• The possibility for making a profit or sustaining a loss after the
     work is complete

Type of relationship The following can also be used to classify an individual:

     • Written contracts describing the intended relationship

     • Whether the worker receives employee benefits

     • The permanency or length of the relationship

     • How integral the services are to the company’s principal activity

Hiring an independent contractor offers employers many advantages. Unlike for traditional employees, employers do not pay taxes on independent contractors’ wages, and are not expected to provide benefits. Employers often save 30 to 40 percent on labor costs by using independent contractors. In addition, as independent contractors are generally hired for a specific period or project, employers have no obligation to rehire them after each contract period or project is complete.

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Independent Contractors Determining Classification: Common Law Control Test


        Employee or Independent Contractor?

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The IRS uses a version of the common law control test to determine whether an individual is an employee or an independent contractor. If the majority of the factors in the control test favor the existence of an employer-employee relationship, then the individual should be classified as an employee (or vice versa).

IRS Factors Used to Determine Control

Answering the following questions in the affirmative suggests that an employer contractor relationship exists:

     • Can the individual earn a profit or suffer a loss from doing the task?

     • Does the individual offer services to the public?

     • Does the individual provide his or her own tools, materials, office space
     or supplies?

     • Is the individual paid when the job is completed?

     • Does the individual provide his or her services for more than one company
     at a time?

     • Does the individual have the authority to hire others, and is he or she
     responsible for their wages?

     • Doe the individual set his or her own working hours?

     • Does the individual cover his or her own travel and business expenses?

Answering the following questions in the affirmative suggests the existence of an employer-employee relationship:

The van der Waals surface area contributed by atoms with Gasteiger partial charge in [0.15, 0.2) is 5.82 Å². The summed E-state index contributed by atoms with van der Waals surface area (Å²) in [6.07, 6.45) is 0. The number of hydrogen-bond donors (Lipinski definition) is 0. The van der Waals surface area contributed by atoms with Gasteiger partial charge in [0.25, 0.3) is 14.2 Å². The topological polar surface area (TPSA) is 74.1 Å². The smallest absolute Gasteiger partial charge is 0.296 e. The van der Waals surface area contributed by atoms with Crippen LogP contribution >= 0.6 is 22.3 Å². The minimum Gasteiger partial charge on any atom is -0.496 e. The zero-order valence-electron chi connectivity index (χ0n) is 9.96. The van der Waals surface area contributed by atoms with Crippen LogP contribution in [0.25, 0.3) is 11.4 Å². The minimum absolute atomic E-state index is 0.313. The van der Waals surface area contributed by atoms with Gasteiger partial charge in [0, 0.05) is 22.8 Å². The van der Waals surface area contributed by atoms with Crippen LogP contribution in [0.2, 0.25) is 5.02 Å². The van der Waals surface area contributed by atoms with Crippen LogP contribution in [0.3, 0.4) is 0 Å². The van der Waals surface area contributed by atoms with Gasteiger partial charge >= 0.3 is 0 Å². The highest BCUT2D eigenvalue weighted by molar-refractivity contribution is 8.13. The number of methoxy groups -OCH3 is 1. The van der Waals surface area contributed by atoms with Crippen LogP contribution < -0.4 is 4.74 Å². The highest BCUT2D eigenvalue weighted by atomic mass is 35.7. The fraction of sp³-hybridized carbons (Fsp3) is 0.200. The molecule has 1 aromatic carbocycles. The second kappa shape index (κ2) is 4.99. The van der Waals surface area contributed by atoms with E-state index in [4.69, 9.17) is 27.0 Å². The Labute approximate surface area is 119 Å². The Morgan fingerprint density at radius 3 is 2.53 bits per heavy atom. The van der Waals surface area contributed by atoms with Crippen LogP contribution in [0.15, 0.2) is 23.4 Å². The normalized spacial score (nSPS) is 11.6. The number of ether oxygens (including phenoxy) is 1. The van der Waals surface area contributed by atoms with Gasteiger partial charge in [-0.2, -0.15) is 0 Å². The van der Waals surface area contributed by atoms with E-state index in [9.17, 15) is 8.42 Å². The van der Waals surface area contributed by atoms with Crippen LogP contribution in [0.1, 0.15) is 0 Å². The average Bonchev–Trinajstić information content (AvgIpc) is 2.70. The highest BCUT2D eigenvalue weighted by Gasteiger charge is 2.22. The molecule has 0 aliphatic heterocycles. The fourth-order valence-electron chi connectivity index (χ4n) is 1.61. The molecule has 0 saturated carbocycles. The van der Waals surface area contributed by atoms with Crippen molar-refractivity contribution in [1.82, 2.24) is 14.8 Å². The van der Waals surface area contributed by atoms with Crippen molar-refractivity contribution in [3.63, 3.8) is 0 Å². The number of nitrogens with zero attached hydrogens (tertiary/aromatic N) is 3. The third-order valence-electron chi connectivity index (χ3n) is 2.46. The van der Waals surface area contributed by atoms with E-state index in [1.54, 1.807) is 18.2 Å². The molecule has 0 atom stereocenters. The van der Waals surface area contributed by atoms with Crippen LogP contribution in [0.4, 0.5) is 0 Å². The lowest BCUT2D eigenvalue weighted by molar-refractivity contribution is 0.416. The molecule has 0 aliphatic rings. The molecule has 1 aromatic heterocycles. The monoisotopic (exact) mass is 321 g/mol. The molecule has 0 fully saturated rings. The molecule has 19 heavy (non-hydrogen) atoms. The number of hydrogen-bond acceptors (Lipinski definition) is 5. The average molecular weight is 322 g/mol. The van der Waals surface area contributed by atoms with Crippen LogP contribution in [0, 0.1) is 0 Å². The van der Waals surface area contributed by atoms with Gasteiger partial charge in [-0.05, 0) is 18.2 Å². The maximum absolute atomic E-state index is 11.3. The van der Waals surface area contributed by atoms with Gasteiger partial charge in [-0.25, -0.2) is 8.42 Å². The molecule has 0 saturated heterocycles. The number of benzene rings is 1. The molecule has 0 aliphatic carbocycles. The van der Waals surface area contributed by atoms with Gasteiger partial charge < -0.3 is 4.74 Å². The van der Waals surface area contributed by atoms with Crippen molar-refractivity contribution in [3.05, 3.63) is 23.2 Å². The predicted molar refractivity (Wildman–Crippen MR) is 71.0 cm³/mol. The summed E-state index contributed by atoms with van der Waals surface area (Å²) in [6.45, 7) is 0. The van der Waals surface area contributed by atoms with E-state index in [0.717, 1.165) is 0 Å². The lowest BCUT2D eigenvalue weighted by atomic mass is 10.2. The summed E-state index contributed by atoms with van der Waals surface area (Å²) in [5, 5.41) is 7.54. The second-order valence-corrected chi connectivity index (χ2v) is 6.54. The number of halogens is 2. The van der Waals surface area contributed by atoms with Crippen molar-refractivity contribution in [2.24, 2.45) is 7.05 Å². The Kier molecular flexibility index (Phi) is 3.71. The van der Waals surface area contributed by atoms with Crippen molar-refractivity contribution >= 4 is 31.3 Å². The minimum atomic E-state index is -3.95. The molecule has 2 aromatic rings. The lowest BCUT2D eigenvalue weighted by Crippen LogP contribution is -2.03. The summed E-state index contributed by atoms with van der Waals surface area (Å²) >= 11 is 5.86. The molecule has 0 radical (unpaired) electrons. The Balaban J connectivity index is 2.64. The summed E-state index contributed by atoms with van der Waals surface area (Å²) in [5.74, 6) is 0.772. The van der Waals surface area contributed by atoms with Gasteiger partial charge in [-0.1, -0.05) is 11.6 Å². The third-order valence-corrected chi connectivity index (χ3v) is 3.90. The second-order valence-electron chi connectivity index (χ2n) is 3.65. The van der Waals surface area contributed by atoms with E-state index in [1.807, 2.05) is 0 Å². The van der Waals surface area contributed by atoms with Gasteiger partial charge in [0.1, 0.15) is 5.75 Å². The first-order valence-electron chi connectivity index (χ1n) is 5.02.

• Does the individual have a long-term relationship with the company?

     • Does the individual work full time for the company?

     • Does the individual receive instructions on where to work?

     • Can the individual quit without being liable for breaking a contract?

     • Is the individual is paid by the hour?

     • Does the employer instruct the individual on how to perform his or
     her job?

     • Has the individual received training for the job he or she is to perform?

     • Is the individual required to give progress reports on the work completed
     throughout the project?

     • Is the individual’s work considered an important aspect of the company’s
     daily operations?

Other government agencies, including state agencies, have developed their own systems to determine an individual’s status within a company. Employers should contact these agencies directly for specific information.

Hiring an independent contractor offers employers many advantages. Unlike for traditional employees, employers do not pay taxes on independent contractors’ wages, and are not expected to provide benefits. Employers often save 30 to 40 percent on labor costs by using independent contractors. In addition, as independent contractors are generally hired for a specific period or project, employers have no obligation to rehire them after each contract period or project is complete.